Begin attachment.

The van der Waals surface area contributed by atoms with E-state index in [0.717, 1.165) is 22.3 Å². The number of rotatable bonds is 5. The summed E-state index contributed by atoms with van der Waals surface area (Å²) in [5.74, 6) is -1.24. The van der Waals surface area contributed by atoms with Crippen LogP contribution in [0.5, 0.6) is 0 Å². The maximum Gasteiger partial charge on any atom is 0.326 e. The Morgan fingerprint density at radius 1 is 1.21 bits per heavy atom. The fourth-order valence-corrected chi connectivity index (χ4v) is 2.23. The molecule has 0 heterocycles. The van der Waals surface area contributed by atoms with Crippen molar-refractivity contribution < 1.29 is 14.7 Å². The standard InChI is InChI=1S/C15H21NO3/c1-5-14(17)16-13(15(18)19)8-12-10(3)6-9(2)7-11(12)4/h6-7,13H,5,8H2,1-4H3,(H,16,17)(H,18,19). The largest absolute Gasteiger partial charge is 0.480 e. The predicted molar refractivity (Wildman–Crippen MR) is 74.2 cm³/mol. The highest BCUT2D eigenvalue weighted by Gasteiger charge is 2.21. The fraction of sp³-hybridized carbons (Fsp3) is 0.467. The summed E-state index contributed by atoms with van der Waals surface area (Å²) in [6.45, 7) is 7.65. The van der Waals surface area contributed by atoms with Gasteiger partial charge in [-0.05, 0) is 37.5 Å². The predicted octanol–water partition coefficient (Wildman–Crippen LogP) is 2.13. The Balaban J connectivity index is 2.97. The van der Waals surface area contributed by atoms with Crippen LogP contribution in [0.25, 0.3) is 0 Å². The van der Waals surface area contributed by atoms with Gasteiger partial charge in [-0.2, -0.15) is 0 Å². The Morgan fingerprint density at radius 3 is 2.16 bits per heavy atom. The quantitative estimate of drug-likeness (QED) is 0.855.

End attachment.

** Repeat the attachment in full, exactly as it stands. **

The van der Waals surface area contributed by atoms with E-state index in [0.717, 1.165) is 22.3 Å². The number of rotatable bonds is 5. The summed E-state index contributed by atoms with van der Waals surface area (Å²) in [5.74, 6) is -1.24. The van der Waals surface area contributed by atoms with Crippen LogP contribution in [0.5, 0.6) is 0 Å². The maximum Gasteiger partial charge on any atom is 0.326 e. The Morgan fingerprint density at radius 1 is 1.21 bits per heavy atom. The fourth-order valence-corrected chi connectivity index (χ4v) is 2.23. The molecule has 0 heterocycles. The van der Waals surface area contributed by atoms with Crippen molar-refractivity contribution < 1.29 is 14.7 Å². The standard InChI is InChI=1S/C15H21NO3/c1-5-14(17)16-13(15(18)19)8-12-10(3)6-9(2)7-11(12)4/h6-7,13H,5,8H2,1-4H3,(H,16,17)(H,18,19). The largest absolute Gasteiger partial charge is 0.480 e. The predicted molar refractivity (Wildman–Crippen MR) is 74.2 cm³/mol. The highest BCUT2D eigenvalue weighted by Gasteiger charge is 2.21. The fraction of sp³-hybridized carbons (Fsp3) is 0.467. The summed E-state index contributed by atoms with van der Waals surface area (Å²) in [6.45, 7) is 7.65. The van der Waals surface area contributed by atoms with Gasteiger partial charge in [-0.05, 0) is 37.5 Å². The predicted octanol–water partition coefficient (Wildman–Crippen LogP) is 2.13. The Balaban J connectivity index is 2.97. The van der Waals surface area contributed by atoms with Crippen LogP contribution in [0.25, 0.3) is 0 Å². The van der Waals surface area contributed by atoms with Gasteiger partial charge in [-0.2, -0.15) is 0 Å². The Morgan fingerprint density at radius 3 is 2.16 bits per heavy atom. The quantitative estimate of drug-likeness (QED) is 0.855.